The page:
Become informed about something that's critically important: know about how your credit score and credit reports are formed and handled. Click that link for more information.

And then I never do that. (Stuff, and Junk.)

Today's XKCD comic is one of the kind of comics I love and hate:

I hate it because it feels like it'll take forever to read -- even though the actual time spent reading is probably only about a minute, a minute on the internet feels like 20 minutes of real time.

Or is that just me? Because when I see a video, for example, that someone wants me to watch and it's longer than 30 seconds, I tend to skip it because of that Internet Time Factor...

... and I love it because it's details and fun to read and makes a reference to Risk, a game which is definitely one of our underused cultural touchpoints, and also because in its detail and expansiveness it reminds me of a poster that was hanging in my fifth grade reading class, Building A Rainbow:

About twice a year, I think "I should really go online and order that poster and hang it in my office," and then I never do that.

Tuesday, January 18, 2011

It's not only inspirational, but it's true, too. (Stuff, And Junk.)

Sometimes I think I'm not inspirational enough. Sometimes I think I'm too inspirational. I'm trying to hit the right balance. So, for example, I'll cut out a quote from a Sports Illustrated article about the movie The Fighter which reads as follows:

At bottom, The Fighter is the by-product of a sign posted back in a Lowell gym, Art Ramalho's, where Micky and Dicky began their careers and where much of the movie was shot. In big block letters, it is the sort of thought that sits up in the top drawer of Wahlberg's head: THE PERSON WHO REALLY WANTS TO DO SOMETHING FINDS A WAY; THE OTHER FINDS AN EXCUSE.
And I'll tape that onto our kitchen cabinets, where we have lots of things taped and post-it-ed, ranging from the inspirational (like that) to the more prosaic (a post-it that says water plant, a directive I routinely ignore).

Or, I'll have the exchange I just had with Sweetie about The Boy's effort to get tickets to the NFC championship game this weekend.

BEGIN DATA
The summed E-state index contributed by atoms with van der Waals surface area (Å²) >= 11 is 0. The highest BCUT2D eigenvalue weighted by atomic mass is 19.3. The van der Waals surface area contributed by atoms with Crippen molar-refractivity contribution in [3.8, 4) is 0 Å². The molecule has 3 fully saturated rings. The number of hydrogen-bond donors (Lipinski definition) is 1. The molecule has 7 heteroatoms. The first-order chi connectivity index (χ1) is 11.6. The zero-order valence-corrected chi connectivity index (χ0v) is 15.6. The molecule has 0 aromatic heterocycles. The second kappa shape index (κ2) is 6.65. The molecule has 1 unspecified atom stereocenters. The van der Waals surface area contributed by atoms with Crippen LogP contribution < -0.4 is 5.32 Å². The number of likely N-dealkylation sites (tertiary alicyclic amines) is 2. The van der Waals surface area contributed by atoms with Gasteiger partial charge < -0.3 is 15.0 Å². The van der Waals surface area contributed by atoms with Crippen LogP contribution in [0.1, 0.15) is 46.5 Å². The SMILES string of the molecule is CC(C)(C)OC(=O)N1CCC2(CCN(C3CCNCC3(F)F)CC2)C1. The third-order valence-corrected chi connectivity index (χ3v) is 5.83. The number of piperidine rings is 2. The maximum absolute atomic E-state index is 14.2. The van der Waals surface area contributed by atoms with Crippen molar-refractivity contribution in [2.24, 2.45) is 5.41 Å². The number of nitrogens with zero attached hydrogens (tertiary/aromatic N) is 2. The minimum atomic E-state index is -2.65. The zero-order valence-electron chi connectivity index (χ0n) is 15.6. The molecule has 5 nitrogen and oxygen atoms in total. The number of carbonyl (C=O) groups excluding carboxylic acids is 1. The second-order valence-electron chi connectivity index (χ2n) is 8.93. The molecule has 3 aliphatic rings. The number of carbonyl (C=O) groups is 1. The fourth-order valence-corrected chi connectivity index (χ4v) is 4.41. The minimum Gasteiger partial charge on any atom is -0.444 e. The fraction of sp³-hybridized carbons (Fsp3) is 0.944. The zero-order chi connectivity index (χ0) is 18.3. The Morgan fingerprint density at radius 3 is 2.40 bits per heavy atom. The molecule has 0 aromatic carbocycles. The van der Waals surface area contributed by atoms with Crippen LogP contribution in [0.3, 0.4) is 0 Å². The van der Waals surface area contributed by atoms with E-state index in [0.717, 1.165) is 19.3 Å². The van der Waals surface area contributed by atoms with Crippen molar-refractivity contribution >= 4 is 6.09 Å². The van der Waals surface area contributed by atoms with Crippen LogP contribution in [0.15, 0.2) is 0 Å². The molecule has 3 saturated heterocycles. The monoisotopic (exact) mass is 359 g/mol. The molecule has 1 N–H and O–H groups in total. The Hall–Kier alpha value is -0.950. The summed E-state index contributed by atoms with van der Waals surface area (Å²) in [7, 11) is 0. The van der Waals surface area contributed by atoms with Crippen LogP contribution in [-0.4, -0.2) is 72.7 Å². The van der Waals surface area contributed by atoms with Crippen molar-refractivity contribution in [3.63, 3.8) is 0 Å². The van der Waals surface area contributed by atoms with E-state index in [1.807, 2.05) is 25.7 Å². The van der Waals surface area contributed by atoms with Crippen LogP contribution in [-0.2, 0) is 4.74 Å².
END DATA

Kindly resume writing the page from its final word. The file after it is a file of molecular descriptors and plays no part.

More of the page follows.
Sweetie texted me that The Boy

did not get tix. Sold out!

Which I pondered for a few seconds deciding how to respond, and came up with:

I figured, but at least he tried. Nobody can take that away from him.

I felt that struck the right balance.

Cheesburgers have pickles on them. Deal with it. (My Enemies List.)

10. People who "want it their way" at a restaurant.

The other day, I stopped off at Panera to get the Sweetie special -- a frozen mango drink and a piece of cake.

The "frozen mango" drink has three ingredients: mango slush, some strawberry syrup, and whipped cream.

In the past, whenever I tried to order the "frozen mango," which is what it's called on the menu, the Panera employees would ask me if I really meant the "mango smoothie," which is a totally different item on the menu. They've stopped that now, but they've started annoying me in a new way, as they did this Sunday: asking if I actually want all the ingredients in my food.

That is, when I ordered the "frozen mango," they asked me "Do you want the whipped cream on that?"

This is new to me, but not rare. When I go to McDonald's, they ask "Do you want whipped cream" on my shakes, and more and more when I go anyplace, they ask me Do you want this or that or the other thing on whatever it is I've ordered.


When I go to a chain restaurant -- which is pretty much the only kind of place I go to eat out -- I expect to get the standard item. When I order a Big Mac, I expect twoallbeefpattiesspecialsaucelettucecheesepicklesonionsonasesameseedbun.

That's the way it's made. That's standard issue.

I understand that some people don't want everything that usually comes on the sandwich, but those people are (a) too needy and (b) wrong. If you don't want a burger the way McDonald's wants to make it, don't eat at McDonald's. McDonald's burgers come with ketchup, mustard, pickles, and onions. Deal with it. Don't special order one with extra mustard but no onions. If you want a burger with non onions and extra mustard, either make one yourself, or find a restaurant that serves burgers that way.

Because what you've done, you have it your wayers, is put the burden on me to justify and explain my order. Now everything -- EVERYTHING -- is special ordered. Everywhere I go I've got to give detailed descriptions of what I want. I go to the movies, I've got to tell them whether I want a lot of ice or a little ice, whether I want salt and butter on my popcorn, butter in the middle, salt in the middle. I've got to specify that I want fries, not apples, and milk, not soda, with the Babies!' Happy Meals.

I just want to order my food the way it's supposed to be made. Why can't we just assume, when I say "cheeseburger" that I want the cheeseburger the way it's set out on the menu, and put the burden on the have-it-your-wayers to specify that they don't want it the regular, normal way?